The Data on Children in Same-Sex Households Get More Depressing
by Mark Regnerus
A new study examines the risk of depression and other negative outcomes among adolescents and young adults raised by same-sex couples.
A new study released earlier this month in the journal Depression Research and Treatment contributes to mounting evidence against the “no differences” thesis about the children of same-sex households, mere months after media sourcesprematurely—and mistakenly—proclaimed the science settled.
One of the most compelling aspects of this new study is that it is longitudinal, evaluating the same people over a long period of time. Indeed, its data source—the National Longitudinal Study of Adolescent Health—is one of the most impressive, thorough, and expensive survey research efforts still ongoing. This study is not the first to make use of the “Add Health” data to test the “no differences” thesis. But it’s the first to come to different conclusions, for several reasons. One of those is its longitudinal aspect. Some problems only emerge over time.
Professor Paul Sullins, the study’s author, found that during adolescence the children of same-sex parents reported marginally less depression than the children of opposite-sex parents. But by the time the survey was in its fourth wave—when the kids had become young adults between the ages of 24 and 32—their experiences had reversed. Indeed, dramatically so: over half of the young-adult children of same-sex parents report ongoing depression, a surge of 33 percentage points (from 18 to 51 percent of the total). Meanwhile, depression among the young-adult children of opposite-sex parents had declined from 22 percent of them down to just under 20 percent.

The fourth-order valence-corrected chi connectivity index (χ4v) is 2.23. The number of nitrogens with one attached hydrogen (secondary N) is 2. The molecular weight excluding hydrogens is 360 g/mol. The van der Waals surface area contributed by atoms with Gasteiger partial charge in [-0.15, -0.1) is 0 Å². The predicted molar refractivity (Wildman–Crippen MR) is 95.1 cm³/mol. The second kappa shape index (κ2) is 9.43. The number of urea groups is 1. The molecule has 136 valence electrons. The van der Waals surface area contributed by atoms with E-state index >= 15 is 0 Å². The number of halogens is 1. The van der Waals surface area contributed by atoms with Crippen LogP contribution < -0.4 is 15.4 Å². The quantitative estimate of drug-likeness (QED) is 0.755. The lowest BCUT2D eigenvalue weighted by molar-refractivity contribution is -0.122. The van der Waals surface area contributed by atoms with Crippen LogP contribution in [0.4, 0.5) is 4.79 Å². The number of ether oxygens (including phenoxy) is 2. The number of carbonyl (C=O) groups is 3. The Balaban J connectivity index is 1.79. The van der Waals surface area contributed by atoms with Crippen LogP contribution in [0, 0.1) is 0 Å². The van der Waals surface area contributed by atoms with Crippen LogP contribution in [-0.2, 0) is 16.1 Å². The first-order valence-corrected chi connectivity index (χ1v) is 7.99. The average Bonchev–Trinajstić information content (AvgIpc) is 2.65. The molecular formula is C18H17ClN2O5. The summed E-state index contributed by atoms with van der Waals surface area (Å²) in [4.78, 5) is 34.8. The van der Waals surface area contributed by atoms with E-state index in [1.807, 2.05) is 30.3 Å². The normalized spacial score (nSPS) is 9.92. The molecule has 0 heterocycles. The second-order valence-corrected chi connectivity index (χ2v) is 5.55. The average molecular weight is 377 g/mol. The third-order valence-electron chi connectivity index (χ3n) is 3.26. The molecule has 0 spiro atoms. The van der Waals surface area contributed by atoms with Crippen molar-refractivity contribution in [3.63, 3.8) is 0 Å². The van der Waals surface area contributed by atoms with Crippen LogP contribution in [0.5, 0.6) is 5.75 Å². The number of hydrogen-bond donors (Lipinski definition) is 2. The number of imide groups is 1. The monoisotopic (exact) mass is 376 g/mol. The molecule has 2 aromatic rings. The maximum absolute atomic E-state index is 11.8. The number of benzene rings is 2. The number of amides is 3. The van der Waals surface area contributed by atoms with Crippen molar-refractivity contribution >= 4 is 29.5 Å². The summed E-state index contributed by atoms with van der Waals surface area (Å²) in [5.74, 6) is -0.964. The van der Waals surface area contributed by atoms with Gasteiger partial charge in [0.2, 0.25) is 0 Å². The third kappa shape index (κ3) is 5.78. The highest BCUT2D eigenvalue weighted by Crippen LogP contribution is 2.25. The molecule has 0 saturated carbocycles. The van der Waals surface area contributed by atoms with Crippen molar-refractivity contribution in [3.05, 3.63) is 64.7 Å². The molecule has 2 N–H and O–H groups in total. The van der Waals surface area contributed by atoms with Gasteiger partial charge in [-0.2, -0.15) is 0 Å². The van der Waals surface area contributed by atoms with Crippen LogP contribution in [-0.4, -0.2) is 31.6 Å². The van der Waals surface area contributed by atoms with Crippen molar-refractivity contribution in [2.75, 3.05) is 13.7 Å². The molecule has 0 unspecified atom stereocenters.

A few other findings are worth mentioning as well. Obesity surged among both groups, but the differences became significant over time, with 31 percent obesity among young-adult children of opposite-sex parents, well below the 72 percent of those from same-sex households. While fewer young-adult children of same-sex parents felt “distant from one or both parents” as young adults than they did as teens, the levels are still sky-high at 73 percent (down from 93 percent during adolescence). Feelings of distance among the young-adult children of opposite-sex parents actually increased, but they started at a lower level (from 36 percent in adolescence to 44 percent in young adulthood).
To be fair, life in mom-and-pop households is not simply harmonious bydefinition. It is, however, a recognition that it is not just stability that matters (though it most certainly does). It’s also about biology, love, sexual difference, and modeling.